The always-fascinating BLDGBLOG reports from Copenhagen, where 500,000 people bike to work or school every day and the city is built, to an inspiring and enviable degree, around human-powered transport. With the Danish capital set to host the global climate summit in December, the world’s mediasphere may soon be awash with images of attractive Scandinavians cruising their lovely city in a state of two-wheeled bliss. I see no downside here. It’s all just another sign of the dawn of a Golden Age of cycling, as the state-subsidized Automotive Reich crumbles before the grassroots yeoman democracy of the bike.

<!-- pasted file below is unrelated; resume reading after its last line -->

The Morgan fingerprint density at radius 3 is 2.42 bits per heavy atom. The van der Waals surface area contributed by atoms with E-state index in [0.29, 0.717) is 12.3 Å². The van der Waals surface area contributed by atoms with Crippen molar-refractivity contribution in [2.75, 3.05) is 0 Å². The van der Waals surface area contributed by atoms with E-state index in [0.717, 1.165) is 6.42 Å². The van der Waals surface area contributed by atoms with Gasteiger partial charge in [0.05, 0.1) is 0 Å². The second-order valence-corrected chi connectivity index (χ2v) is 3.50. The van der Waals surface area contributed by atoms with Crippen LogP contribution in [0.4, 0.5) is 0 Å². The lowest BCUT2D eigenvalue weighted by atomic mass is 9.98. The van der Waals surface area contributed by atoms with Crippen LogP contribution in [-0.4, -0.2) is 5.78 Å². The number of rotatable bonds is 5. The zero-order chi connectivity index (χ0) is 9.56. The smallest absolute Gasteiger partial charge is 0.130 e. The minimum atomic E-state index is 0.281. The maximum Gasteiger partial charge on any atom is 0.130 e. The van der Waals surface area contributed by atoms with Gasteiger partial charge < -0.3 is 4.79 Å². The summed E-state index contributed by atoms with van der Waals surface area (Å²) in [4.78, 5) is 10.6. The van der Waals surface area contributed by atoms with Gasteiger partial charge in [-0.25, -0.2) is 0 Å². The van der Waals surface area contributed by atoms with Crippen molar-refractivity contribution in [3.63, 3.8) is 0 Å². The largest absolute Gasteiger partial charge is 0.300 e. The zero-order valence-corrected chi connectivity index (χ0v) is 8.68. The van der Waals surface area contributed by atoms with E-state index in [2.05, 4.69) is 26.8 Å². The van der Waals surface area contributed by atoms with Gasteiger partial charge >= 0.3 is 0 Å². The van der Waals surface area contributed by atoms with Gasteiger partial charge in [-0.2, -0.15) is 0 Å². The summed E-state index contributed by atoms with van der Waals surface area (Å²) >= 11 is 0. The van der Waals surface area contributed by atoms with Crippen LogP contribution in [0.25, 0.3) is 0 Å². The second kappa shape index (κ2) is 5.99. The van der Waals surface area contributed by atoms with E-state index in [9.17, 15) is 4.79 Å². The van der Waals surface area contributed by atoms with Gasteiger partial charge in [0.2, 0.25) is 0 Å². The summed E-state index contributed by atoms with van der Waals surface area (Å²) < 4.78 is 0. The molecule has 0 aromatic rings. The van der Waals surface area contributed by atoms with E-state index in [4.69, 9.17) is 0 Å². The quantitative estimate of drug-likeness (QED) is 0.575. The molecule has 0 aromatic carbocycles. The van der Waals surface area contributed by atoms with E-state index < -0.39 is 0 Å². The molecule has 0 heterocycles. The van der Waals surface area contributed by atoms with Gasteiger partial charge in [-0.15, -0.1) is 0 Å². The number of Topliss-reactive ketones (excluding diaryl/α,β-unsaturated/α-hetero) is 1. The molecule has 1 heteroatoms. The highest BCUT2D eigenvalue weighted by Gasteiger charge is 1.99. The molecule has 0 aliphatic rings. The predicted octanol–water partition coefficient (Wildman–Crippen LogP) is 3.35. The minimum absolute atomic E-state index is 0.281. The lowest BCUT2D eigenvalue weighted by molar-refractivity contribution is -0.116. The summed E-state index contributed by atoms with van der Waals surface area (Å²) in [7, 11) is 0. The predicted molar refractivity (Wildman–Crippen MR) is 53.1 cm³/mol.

Of course, there are always the haters, naysayers and layabouts to account for. Here in Portland, the city just unveiled an “experimental” new variety of bike lane which turns one downtown thoroughfare’s usual line of parked cars into a de facto barrier between bikes and auto traffic. Even in America’s most bike-friendly city (arguably), and even though this model works perfectly well in many European cities, the move has engendered the usual pseudo-populist backlash. (I do not intend to malign the legitimate debate, carried on in mostly civil tones among local cyclists, over whether the new lane works as intended.) Most of the criticisms pack about the same logical weight as the townhall battlecry of “This is America! We want our country back!” That won’t stop them, of course. The dumb, like the poor, are always with us.